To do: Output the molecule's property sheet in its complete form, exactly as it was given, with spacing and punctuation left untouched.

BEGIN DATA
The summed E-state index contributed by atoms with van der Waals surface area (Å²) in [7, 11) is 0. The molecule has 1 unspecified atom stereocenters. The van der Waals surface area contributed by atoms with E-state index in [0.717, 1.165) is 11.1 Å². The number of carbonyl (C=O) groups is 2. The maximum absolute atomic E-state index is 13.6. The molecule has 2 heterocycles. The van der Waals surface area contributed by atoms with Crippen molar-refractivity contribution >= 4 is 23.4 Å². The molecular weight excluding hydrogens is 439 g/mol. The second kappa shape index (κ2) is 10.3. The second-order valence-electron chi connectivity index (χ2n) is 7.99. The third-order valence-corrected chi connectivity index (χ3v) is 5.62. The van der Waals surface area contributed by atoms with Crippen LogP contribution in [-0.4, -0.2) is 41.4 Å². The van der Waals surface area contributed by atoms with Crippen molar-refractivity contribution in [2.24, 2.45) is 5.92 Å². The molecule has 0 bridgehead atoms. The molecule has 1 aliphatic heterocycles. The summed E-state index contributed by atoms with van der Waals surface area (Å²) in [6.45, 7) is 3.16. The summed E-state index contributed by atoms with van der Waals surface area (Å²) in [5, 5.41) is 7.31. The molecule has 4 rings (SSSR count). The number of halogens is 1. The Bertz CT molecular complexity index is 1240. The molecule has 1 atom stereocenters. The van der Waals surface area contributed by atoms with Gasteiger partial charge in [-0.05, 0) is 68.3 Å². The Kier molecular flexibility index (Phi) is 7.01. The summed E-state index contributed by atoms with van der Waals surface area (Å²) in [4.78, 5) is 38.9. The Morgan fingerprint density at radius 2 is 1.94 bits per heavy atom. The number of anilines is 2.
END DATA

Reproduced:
The summed E-state index contributed by atoms with van der Waals surface area (Å²) in [7, 11) is 0. The molecule has 1 unspecified atom stereocenters. The van der Waals surface area contributed by atoms with E-state index in [0.717, 1.165) is 11.1 Å². The number of carbonyl (C=O) groups is 2. The maximum absolute atomic E-state index is 13.6. The molecule has 2 heterocycles. The van der Waals surface area contributed by atoms with Crippen molar-refractivity contribution >= 4 is 23.4 Å². The molecular weight excluding hydrogens is 439 g/mol. The second kappa shape index (κ2) is 10.3. The second-order valence-electron chi connectivity index (χ2n) is 7.99. The third-order valence-corrected chi connectivity index (χ3v) is 5.62. The van der Waals surface area contributed by atoms with Crippen LogP contribution in [-0.4, -0.2) is 41.4 Å². The van der Waals surface area contributed by atoms with Crippen molar-refractivity contribution in [2.24, 2.45) is 5.92 Å². The molecule has 0 bridgehead atoms. The molecule has 1 aliphatic heterocycles. The summed E-state index contributed by atoms with van der Waals surface area (Å²) in [6.45, 7) is 3.16. The summed E-state index contributed by atoms with van der Waals surface area (Å²) in [5, 5.41) is 7.31. The molecule has 4 rings (SSSR count). The number of halogens is 1. The Bertz CT molecular complexity index is 1240. The molecule has 1 atom stereocenters. The van der Waals surface area contributed by atoms with Gasteiger partial charge in [-0.05, 0) is 68.3 Å². The Kier molecular flexibility index (Phi) is 7.01. The summed E-state index contributed by atoms with van der Waals surface area (Å²) in [4.78, 5) is 38.9. The Morgan fingerprint density at radius 2 is 1.94 bits per heavy atom. The number of anilines is 2.